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Despite our increasingly digitized culture, interest in analog processes is still on the rise. At a time when most of what surrounds us are ephemeral computations of zeros and ones, there is an indisputable appeal to photographs shot on black-and-white analog film.
For photojournalist Peter DaSilva, this appeal is rooted in having something tangible, “having an archive that’s not going to evaporate because the medium has changed or due to the incompatibility of files and systems.”
His distinctive style of run-and-gun street photography is unmediated and direct. “What I saw and how I captured it is how I’m showing it to you,” he explains. “And once you get into a look and style of shooting, the film you use becomes a major part of that look.”
This is the fifth installment in a series featuring the many stories and myriad reasons prompting users to switch the brands they work with. To read about other photographer’s brand switches, make sure to visit the links at the end of this story. The following views expressed are those of the interviewee and do not necessarily represent that of B&H Photo.
Photographs © Peter DaSilva
Analog film was a staple for DaSilva at the start of his 30-year career. Yet during the transition to digital, his role as a freelancer for the Associated Press in San Francisco made him an early digital adopter for work assignments.
“I pretty much stopped shooting film for a while, but I got back to it about six or seven years ago, and decided that I might as well go for it,” DaSilva says.
Part of his motivation was the growing backlash about image manipulation in journalism circles. “I thought to myself, ‘If I shoot film, nobody can question it,’” he says.
While he continued shooting digitally for major clients such as The New York Times, if there was time at the end of a given shoot, DaSilva asked his subject(s) to pose for a few more shots on film. “I found a little niche with the way I shoot,” he explains. “I would submit those images with my digital work, and editors slowly started to recognize this as different, and then started asking me to shoot film.”
DaSilva shoots digitally with a 35mm-format Canon 5D Mark II, but his true camera of choice is the 120mm format Rolleiflex twin lens reflex. He works with three different models of varied focal lengths—a Rollei Wide (55mm f/4), a Normal (75mm f/3.5), and a Tele (135mm f/4).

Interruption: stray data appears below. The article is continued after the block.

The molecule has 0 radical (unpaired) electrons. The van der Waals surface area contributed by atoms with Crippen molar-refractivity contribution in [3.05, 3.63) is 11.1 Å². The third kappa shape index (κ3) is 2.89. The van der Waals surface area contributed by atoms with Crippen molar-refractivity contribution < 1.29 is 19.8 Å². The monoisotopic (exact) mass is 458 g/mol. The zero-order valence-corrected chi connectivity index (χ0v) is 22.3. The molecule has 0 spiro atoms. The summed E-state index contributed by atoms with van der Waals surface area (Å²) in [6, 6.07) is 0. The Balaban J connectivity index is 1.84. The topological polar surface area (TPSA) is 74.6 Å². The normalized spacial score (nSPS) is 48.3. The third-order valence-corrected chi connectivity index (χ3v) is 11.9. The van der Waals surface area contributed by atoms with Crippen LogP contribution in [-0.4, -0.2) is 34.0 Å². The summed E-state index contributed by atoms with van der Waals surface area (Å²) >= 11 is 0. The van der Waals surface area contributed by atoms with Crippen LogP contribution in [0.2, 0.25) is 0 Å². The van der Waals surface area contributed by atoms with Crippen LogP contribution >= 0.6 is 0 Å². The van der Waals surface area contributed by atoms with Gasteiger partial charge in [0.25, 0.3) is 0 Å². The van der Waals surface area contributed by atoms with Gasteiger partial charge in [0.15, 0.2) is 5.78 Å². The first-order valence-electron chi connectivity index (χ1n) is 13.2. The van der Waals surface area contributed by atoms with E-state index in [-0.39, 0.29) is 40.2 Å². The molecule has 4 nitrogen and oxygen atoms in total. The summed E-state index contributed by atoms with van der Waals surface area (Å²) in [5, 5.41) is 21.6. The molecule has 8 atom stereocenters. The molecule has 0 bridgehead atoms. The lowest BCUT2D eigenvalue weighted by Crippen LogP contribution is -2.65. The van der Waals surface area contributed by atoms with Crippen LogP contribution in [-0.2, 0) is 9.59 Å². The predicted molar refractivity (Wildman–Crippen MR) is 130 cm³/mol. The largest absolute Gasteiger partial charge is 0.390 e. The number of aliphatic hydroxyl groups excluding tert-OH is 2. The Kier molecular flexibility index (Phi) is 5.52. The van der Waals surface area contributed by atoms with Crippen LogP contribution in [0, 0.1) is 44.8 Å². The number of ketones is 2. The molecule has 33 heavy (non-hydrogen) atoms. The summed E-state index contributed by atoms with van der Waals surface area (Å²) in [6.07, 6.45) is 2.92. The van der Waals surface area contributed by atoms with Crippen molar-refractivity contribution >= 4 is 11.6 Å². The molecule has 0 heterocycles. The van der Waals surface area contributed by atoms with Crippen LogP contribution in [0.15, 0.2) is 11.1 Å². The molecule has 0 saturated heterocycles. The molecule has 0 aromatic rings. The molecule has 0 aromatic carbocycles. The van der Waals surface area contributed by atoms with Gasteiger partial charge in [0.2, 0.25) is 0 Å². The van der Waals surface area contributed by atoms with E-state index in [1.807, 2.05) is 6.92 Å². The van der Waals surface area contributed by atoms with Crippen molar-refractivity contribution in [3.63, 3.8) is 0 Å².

“The wide and the tele models are quite rare, with production runs of less than 4,000 for the original vintage cameras, as opposed to 60,000 to 80,000 for their normal cameras,” he says. “Depending on what I’m doing, I have all three cameras with me, either in a bag or in the car,” DaSilva explains. “If I’m shooting on the street or doing portraits I’ll just pick a camera for that particular day or that situation.”
Since these cameras lack internal metering, DaSilva judges his exposures on the fly. “Shooting on the street, I don’t have any control over my light, so I could be in deep shadow in one frame and in bright sunlight in the next,” he says. “My exposures are pretty accurate 90% of the time, but I try to land in the middle so I’m not blocking up my highlights.”
Additionally, he compensates for hard-to-manage contrast situations after capture by developing his film to yield a flatter negative. This lower contrast is also advantageous to his system for copying images using his digital camera.
“At first, I used a 4 x 5 Leaf scanner, “but it took forever to do a full scan,” he says. “So, I went back to my roots of making dupe slides. I devised my own copy stand with my Canon D5 Mark II, and I shoot a raw file with my signature full-frame look. I’m able to have quite a bit more flexibility with a raw file than what you get with most scanner software,” he adds. “I can take it anywhere, so as long as I have a digital camera with me I have a scanner. And, obviously, as cameras improve, my files will get better too.”
After counting on Kodak Tri-X film for his photojournalism work since the early 1980s, and adding Kodak T-Max to the mix for lit studio work in the mid-’90s, DaSilva switched to Ilford films about six years ago, first trying out Ilford HP5 and then expanding to Ilford’s Delta film line.
“Long-term consistency is my foremost priority,” he explains, “so my main consideration in making a switch was the unknown future and availability of Kodak films, as well as price increases. They were shutting down different film lines, certain chemistry wasn’t available anymore, and prices were going up. If you’re trying to be consistent about something, that’s not what you want when planning for the future,” DaSilva says.
His switch happened quickly, as prices started to rise, and as his consumption of film soared to some 300 to 400 rolls per year. “Once I started shooting hundreds of rolls annually, a couple of dollars per roll made a big difference,” he adds.
While quality considerations were not a primary factor in DaSilva’s switch, inherent differences between various film lines are worth mentioning.
In general, he finds Ilford HP5 to have similar characteristics to Kodak Tri-X, while Ilford Delta films are a good comparison to Kodak T-Max, with finer grain and increased sharpness.
“T-Max had a certain type of sharpness and Tri-X had a signature grain that seems to build up,” he says. It definitely seems to block up more in the shadows than T-Max or Delta. So, your images are contrastier and the grain structure is a lot larger. It’s a texture that you don’t get with a fine-grain film—kind of like over-pixelated.”